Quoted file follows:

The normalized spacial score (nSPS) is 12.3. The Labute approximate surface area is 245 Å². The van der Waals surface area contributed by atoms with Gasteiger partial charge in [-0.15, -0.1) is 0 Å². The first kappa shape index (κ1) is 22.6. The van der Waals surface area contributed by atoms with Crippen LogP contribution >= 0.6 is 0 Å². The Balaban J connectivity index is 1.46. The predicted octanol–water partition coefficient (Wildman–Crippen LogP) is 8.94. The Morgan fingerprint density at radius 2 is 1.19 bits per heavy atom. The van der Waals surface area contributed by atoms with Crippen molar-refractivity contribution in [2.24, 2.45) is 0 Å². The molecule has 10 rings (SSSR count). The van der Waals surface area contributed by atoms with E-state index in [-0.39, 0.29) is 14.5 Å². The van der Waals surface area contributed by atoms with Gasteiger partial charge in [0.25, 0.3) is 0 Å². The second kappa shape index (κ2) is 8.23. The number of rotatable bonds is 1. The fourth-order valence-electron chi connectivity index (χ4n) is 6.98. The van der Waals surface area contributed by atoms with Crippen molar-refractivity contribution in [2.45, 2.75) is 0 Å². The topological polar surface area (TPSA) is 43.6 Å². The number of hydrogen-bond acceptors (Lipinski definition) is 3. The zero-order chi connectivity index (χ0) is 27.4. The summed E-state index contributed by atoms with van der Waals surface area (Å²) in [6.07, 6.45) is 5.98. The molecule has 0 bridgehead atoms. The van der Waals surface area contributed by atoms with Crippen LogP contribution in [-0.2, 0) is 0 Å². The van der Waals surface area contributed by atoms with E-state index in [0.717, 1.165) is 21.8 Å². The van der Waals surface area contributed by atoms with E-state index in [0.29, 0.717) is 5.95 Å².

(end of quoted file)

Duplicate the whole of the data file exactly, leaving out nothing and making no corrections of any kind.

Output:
The normalized spacial score (nSPS) is 12.3. The Labute approximate surface area is 245 Å². The van der Waals surface area contributed by atoms with Gasteiger partial charge in [-0.15, -0.1) is 0 Å². The first kappa shape index (κ1) is 22.6. The van der Waals surface area contributed by atoms with Crippen LogP contribution >= 0.6 is 0 Å². The Balaban J connectivity index is 1.46. The predicted octanol–water partition coefficient (Wildman–Crippen LogP) is 8.94. The Morgan fingerprint density at radius 2 is 1.19 bits per heavy atom. The van der Waals surface area contributed by atoms with Crippen molar-refractivity contribution in [2.24, 2.45) is 0 Å². The molecule has 10 rings (SSSR count). The van der Waals surface area contributed by atoms with E-state index in [-0.39, 0.29) is 14.5 Å². The van der Waals surface area contributed by atoms with Gasteiger partial charge in [0.25, 0.3) is 0 Å². The second kappa shape index (κ2) is 8.23. The number of rotatable bonds is 1. The fourth-order valence-electron chi connectivity index (χ4n) is 6.98. The van der Waals surface area contributed by atoms with Crippen molar-refractivity contribution in [2.45, 2.75) is 0 Å². The topological polar surface area (TPSA) is 43.6 Å². The number of hydrogen-bond acceptors (Lipinski definition) is 3. The zero-order chi connectivity index (χ0) is 27.4. The summed E-state index contributed by atoms with van der Waals surface area (Å²) in [6.07, 6.45) is 5.98. The molecule has 0 bridgehead atoms. The van der Waals surface area contributed by atoms with Crippen LogP contribution in [-0.2, 0) is 0 Å². The van der Waals surface area contributed by atoms with E-state index in [0.717, 1.165) is 21.8 Å². The van der Waals surface area contributed by atoms with E-state index in [0.29, 0.717) is 5.95 Å².